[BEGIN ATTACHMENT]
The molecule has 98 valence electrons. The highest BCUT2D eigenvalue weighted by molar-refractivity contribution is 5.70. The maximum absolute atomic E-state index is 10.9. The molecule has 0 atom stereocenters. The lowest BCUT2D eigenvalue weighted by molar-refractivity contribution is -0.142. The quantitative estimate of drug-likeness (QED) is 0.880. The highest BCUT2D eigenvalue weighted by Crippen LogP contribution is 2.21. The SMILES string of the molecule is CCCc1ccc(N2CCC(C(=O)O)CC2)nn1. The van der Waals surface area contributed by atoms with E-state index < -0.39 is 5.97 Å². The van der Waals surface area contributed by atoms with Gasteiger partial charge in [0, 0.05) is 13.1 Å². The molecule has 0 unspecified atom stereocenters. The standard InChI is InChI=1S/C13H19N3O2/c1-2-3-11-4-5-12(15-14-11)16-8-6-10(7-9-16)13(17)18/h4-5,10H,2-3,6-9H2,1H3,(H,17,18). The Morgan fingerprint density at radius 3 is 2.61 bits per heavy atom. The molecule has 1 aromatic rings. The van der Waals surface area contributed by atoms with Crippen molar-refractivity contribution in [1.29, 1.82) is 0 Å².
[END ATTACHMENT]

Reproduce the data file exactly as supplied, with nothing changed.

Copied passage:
The molecule has 98 valence electrons. The highest BCUT2D eigenvalue weighted by molar-refractivity contribution is 5.70. The maximum absolute atomic E-state index is 10.9. The molecule has 0 atom stereocenters. The lowest BCUT2D eigenvalue weighted by molar-refractivity contribution is -0.142. The quantitative estimate of drug-likeness (QED) is 0.880. The highest BCUT2D eigenvalue weighted by Crippen LogP contribution is 2.21. The SMILES string of the molecule is CCCc1ccc(N2CCC(C(=O)O)CC2)nn1. The van der Waals surface area contributed by atoms with E-state index < -0.39 is 5.97 Å². The van der Waals surface area contributed by atoms with Gasteiger partial charge in [0, 0.05) is 13.1 Å². The molecule has 0 unspecified atom stereocenters. The standard InChI is InChI=1S/C13H19N3O2/c1-2-3-11-4-5-12(15-14-11)16-8-6-10(7-9-16)13(17)18/h4-5,10H,2-3,6-9H2,1H3,(H,17,18). The Morgan fingerprint density at radius 3 is 2.61 bits per heavy atom. The molecule has 1 aromatic rings. The van der Waals surface area contributed by atoms with Crippen molar-refractivity contribution in [1.29, 1.82) is 0 Å².